And as has been the case for the last couple of summers, we eagerly welcomed the release this week of Spotlight on Sustainable Development, a compendium of viewpoints assessing our sustainable development responsibilities, progress and failings produced by the “Civil Society Reflection Group” on the 2030 Agenda for Sustainable Development.   The 2018 version of the report contains a diverse array of data and commentary including and beyond the SDGs tagged for assessment at this HLPF.  What the authors (many of whom also presented during the HLPF) seemed most to have in common was a commitment to narrowing what have become almost grotesque social and economic inequalities in many regions of the world, in part through important calls to reverse our recent “privatizing” obsessions and restore more accountable municipal control over water and other essential services.

The Security Council, which at times seems a bit “tone deaf” to developments and achievements elsewhere in the UN system, also had a good week.  Despite some considerable controversy resulting in a razor-thin vote to impose an arms embargo on South Sudan (over the objections of South Sudan itself and the African organizations currently seeking to broker SS peace), Sweden’s presidency was off to a positive and collaborative start with high level discussions on children in armed conflict, on women, peace and security in African states, and on climate as a peace and security issue.

All are worthy of sustained attention by this Council, not so much to control these narratives (a persistent concern of non-Council members and many Council watchers)  but to support efforts taking place elsewhere in the UN system, and indeed in communities around the world.  Regarding climate, while some members remain a tad suspicious (the US never actually uttered the term during its Wednesday remarks) and others (such as Russia) maintain that there is sufficient policy robustness on climate in other UN settings, most agreed with the Netherlands, represented at this meeting by the Prime Minister of Curaçao, that “we are all in the same canoe, and need to collectively paddle faster than the threats that are now overtaking us.”  Such “paddling,” he insisted, must involve greater responsibility for ensuring that all UN agencies with a mandate and/or determination to mitigate climate threats, including the Security Council itself, be about those tasks as though the future of the planet depended on it.

The grandest moment for us of ths particular Council session, perhaps of the entire week, was when indigenous representative Hindou Ibrahim addressed Council members.  For Hindou and the often-vulnerable people with whom she lives and works, climate change is no abstraction.  Its impacts dominate every aspect of their lives, forcing people into adaptations that strain resources, security arrangements and community bonds. “We don’t have a choice,” she noted (raising her finger), “but you do.”  “You choose to sit on this Council.”  You must, she intoned, do more to “give the people hope.”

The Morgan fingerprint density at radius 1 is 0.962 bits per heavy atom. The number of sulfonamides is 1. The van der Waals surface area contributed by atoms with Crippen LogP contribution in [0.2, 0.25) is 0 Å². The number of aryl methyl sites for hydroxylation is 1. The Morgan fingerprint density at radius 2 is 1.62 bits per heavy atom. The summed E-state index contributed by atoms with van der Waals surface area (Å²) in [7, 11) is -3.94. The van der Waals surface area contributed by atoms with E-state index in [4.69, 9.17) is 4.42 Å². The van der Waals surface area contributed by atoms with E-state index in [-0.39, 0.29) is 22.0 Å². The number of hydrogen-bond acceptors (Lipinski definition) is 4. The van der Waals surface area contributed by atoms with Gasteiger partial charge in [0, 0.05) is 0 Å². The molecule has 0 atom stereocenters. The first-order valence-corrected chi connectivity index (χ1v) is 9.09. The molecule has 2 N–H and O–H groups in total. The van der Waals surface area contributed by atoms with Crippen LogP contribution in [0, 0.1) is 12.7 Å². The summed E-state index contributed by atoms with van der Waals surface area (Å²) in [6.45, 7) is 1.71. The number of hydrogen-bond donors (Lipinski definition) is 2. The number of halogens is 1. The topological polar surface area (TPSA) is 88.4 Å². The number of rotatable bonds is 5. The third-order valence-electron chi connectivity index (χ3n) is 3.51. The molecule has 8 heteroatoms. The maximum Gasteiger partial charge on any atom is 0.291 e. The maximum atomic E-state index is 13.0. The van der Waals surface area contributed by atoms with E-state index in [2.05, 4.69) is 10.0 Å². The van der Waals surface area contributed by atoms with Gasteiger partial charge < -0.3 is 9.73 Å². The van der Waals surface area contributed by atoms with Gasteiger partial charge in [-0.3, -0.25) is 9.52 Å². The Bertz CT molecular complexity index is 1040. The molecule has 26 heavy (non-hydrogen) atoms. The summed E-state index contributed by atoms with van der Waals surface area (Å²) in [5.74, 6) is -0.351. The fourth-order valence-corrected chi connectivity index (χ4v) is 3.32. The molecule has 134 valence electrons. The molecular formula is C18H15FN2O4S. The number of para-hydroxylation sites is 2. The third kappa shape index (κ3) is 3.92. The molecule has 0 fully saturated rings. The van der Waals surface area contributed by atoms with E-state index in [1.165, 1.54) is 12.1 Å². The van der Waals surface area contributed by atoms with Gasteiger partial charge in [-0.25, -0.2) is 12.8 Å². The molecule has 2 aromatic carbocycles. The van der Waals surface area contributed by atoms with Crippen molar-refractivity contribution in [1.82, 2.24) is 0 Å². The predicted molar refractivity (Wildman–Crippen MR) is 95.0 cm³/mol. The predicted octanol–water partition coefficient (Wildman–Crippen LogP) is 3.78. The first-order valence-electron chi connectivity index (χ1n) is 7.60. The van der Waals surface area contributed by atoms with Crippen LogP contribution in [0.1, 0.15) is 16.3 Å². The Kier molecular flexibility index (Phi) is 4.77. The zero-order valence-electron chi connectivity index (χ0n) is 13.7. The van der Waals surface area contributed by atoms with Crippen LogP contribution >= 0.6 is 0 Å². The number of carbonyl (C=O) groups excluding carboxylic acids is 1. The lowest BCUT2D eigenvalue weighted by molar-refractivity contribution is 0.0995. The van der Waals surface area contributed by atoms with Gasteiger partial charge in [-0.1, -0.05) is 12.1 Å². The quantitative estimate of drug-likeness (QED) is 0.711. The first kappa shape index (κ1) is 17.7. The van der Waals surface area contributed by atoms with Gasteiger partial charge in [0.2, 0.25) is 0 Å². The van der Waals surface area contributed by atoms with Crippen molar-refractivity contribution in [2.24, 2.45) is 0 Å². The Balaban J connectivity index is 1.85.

I caught up with Hindou later in the day and congratulated her for her courageous words, noting how much better balanced the UN system could be if there were more people like her wandering its halls and fewer people like me.  She replied that “everyone has a role to play.”  Everyone, including people with uneven skill sets and financially challenged offices; everyone, including people who have been battered by climate events that have destroyed their homes and ruined their farms; everyone, including those who have never once been invited to make a better world for others; everyone, including those who have already spent too much energy trying to convince themselves that things cannot be so very different from what they have now become.

In a week as momentous as this one at the UN was, in a building that was filled to the brim with talented and creative people, some of the most important takeaways appear to be pretty straightforward:  that those who choose to occupy seats of authority must set a hopeful bar for themselves and others that renounces both indifference to our ever-more unequal world and intolerance to our ever-greater human diversity; that our national and multilateral institutions don’t quite have the precise blend of human ingredients needed to bake some variety of the bread of life to offer to our children and those who come after; and that a mixture of “compassion, respect and sympathy” is a prerequisite for hopeful and sustainable policy, not an afterthought.

We’re getting there.